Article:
neighborhoods + districtsOakland has many neighborhoods. Neighborhoods are usually nebulous or informal, and Oakland’s are no exception. Much depends on who is talking (lifelong resident vs. real estate agent, etc.), and when (old names fade, as new areas constantly regroup and rename themselves). Note also that neighborhoods may have been originally bounded by geographic features which are now hidden, such as undergrounded creeks, or split by more recent construction, like freeways. Regardless, it's rare that a neighborhood boundary is anywhere near as sharp as a line on a map, unless it is a major barrier like a freeway. Finally, in addition to the neighborhoods listed below, places are often labeled using larger, official city Planning Districts. (See also: Districts)

It is important to note that, historically, the definite article "the" never precedes the name of an Oakland neighborhood.  This usage is common when referring to certain San Francisco neighborhoods ("the Mission" or "the Haight"), but is not a traditionally accepted way of referring to neighborhoods in Oakland.  By this standard, it is incorrect to say "the Dimond," or "the Fruitvale."  It is more common to hear people use "the" with districts, rather than neighborhoods, in which case the accepted usage would be "the Dimond District" or "the Fruitvale District."  However, the non-standard usage seems to be increasing in recent years, especially by newcomers to Oakland.  One sociolinguistic theory has it that this use of the article "the" is a marker of the gentrification of the neighborhood.  One will hear "the Temescal" or "the  Laurel," for example, but never "the Havenscourt" or "the Eastmont."1 Another theory is that newcomers, whether "gentrifiers" or not, just talk funny and drop "the" too often: "the BART," "the 580," etc.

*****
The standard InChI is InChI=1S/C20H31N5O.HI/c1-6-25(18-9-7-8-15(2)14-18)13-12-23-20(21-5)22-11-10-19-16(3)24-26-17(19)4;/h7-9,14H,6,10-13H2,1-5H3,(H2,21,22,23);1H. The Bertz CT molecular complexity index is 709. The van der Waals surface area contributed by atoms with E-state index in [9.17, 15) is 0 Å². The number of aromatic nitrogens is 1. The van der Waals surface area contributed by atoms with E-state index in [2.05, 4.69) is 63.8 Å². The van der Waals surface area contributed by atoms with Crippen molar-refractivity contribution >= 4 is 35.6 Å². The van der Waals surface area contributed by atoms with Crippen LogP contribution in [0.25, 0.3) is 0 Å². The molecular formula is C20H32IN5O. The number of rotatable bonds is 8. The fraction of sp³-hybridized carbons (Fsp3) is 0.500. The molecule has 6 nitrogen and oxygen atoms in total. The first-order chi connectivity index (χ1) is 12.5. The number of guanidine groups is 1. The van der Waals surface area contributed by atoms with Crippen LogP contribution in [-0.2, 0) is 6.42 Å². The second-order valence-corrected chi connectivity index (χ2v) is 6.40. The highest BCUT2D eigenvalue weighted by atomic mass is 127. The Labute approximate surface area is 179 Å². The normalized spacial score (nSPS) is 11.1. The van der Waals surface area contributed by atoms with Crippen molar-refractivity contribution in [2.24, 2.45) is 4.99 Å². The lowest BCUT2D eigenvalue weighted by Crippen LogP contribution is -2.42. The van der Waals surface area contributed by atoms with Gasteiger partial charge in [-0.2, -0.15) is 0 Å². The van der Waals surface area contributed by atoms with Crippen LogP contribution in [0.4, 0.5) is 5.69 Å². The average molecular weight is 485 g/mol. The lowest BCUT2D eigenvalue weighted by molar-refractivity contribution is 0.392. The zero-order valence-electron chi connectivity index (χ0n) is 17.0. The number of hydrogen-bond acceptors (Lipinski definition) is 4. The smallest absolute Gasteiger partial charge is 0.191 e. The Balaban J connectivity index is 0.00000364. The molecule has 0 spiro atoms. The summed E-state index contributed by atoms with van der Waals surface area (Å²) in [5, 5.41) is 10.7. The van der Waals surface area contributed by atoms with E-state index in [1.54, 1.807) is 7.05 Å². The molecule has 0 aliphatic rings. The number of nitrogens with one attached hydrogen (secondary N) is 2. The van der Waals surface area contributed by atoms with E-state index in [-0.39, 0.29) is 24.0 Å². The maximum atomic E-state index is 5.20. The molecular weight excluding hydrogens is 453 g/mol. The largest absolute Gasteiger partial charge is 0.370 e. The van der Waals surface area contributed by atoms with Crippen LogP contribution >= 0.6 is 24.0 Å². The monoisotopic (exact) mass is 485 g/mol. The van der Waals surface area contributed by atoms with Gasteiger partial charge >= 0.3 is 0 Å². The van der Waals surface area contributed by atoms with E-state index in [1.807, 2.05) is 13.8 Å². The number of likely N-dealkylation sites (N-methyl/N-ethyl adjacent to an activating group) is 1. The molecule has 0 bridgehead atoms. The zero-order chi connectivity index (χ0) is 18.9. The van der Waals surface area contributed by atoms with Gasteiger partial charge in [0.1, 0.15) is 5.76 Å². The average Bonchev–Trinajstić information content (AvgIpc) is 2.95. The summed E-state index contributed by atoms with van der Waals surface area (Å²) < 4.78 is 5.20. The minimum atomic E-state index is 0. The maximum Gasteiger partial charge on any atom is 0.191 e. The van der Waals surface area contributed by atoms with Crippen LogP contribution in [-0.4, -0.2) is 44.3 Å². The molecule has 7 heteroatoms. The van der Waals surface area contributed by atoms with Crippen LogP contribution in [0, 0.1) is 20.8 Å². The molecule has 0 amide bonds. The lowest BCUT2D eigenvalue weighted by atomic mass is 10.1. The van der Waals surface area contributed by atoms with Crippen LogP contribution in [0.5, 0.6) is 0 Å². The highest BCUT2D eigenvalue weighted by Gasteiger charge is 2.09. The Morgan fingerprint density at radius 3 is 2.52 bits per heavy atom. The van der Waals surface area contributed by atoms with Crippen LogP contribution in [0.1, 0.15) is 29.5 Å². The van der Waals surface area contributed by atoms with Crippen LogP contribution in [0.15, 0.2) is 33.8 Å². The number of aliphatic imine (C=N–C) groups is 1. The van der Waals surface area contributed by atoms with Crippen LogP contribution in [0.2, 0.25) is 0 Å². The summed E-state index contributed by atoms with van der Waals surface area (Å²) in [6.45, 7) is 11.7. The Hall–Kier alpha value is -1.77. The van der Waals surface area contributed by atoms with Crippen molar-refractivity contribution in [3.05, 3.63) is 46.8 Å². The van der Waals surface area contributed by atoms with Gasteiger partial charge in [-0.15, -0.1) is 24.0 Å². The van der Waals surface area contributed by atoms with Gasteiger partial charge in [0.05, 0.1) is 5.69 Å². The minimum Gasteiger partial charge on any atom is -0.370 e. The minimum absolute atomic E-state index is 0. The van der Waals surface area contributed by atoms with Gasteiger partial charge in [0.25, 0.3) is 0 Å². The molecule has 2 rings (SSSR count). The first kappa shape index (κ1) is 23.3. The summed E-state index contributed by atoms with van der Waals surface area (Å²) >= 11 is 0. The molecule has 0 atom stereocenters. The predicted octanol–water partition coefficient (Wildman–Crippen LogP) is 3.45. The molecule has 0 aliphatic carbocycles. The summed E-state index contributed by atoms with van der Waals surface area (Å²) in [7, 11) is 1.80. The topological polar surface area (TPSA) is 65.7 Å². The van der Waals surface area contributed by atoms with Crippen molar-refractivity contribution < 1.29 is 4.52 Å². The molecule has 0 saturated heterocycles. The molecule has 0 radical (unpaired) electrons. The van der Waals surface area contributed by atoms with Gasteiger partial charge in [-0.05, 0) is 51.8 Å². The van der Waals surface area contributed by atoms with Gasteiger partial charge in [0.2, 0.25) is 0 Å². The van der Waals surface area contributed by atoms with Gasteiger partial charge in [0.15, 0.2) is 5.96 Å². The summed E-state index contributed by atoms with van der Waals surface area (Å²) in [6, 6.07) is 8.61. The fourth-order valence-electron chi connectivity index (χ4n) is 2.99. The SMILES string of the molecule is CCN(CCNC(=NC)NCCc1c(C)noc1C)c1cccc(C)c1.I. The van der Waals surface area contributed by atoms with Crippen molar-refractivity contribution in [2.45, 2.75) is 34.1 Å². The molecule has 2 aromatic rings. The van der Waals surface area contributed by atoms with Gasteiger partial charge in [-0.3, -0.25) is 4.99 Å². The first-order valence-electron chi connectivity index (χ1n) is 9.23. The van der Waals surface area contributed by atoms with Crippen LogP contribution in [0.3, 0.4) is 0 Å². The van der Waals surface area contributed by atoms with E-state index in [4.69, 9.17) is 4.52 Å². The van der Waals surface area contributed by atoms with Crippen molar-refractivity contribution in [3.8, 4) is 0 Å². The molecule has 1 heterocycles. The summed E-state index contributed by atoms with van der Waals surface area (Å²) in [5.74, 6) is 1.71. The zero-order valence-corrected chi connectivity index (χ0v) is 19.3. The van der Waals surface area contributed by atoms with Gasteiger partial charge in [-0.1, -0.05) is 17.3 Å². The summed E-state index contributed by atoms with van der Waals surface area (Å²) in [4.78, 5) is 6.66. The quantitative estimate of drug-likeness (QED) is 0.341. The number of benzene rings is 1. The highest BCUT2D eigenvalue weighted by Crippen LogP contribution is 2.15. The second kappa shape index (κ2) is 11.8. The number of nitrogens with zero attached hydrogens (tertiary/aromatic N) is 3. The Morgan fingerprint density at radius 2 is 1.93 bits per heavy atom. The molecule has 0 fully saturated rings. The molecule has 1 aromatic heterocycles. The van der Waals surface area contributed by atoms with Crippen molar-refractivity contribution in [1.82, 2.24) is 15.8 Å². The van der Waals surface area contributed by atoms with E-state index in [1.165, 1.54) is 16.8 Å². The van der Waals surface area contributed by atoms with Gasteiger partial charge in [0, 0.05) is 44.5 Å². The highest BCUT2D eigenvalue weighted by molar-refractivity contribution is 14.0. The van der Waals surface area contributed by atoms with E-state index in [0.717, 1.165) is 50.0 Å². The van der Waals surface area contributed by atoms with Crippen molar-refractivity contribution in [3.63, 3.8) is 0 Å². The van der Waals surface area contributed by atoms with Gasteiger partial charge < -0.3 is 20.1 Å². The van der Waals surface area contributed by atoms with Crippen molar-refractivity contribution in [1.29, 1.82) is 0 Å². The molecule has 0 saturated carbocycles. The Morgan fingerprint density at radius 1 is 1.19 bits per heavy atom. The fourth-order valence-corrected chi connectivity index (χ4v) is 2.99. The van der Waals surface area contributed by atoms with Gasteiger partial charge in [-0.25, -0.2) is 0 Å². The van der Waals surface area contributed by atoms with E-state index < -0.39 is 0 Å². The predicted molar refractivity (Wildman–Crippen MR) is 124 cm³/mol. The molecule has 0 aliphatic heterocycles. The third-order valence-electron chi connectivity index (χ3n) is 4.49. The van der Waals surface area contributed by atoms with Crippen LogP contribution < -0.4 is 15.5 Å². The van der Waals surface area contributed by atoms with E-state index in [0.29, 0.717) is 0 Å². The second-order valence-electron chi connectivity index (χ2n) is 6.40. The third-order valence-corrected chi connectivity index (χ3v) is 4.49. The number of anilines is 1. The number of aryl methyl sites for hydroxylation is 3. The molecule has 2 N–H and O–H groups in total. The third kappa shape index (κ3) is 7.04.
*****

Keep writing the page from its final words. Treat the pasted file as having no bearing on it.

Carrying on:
Below is a breakdown of neighborhoods in Oakland, grouped by "District."  This list is based on Greenstreets, the 1981 map that, for better or for worse, has become the de facto source for such information these days.2  Clicking your neighborhood (or any neighborhood) might lead to learning some cool stuff: historic places or businesses, local and hidden parks, and who knows what else! If you add a page, go ahead and tag it for your neighborhood- watch it show up the next time you visit! (Also, play along with the "neighborhood game!")

Another thought: Yelp and Craigslist divide Oakland into different neighborhoods/districts with different boundaries. How do these fit?

Urban Strategies recently made a map that overlays neighborhoods with census tracts. (Waiting for permission to post image here.)


Notes

1.  One curious exception to this pattern is "the Twomps," a 1980's era name for the ungentrified-at-that-time neighborhood around 23rd Avenue in the San Antonio district of East Oakland.

2.  That an obscure map about neighborhood tree planting has found itself as a widely-cited primary source in this internet age (including by Google Maps apparently!), is one of the many delicious ironies of the digital revolution.

 



List of neighborhoods

Source: OurOakland.net

Add new "neighborhood"

According to  this is a breakdown of Neighborhoods in Oakland, grouped by "District":

North Oakland

West Oakland

Chinatown and Central

Lower Hills

San Antonio

Southeast Hills

Elmhurst

Fruitvale

Northwest Hills

Central East Oakland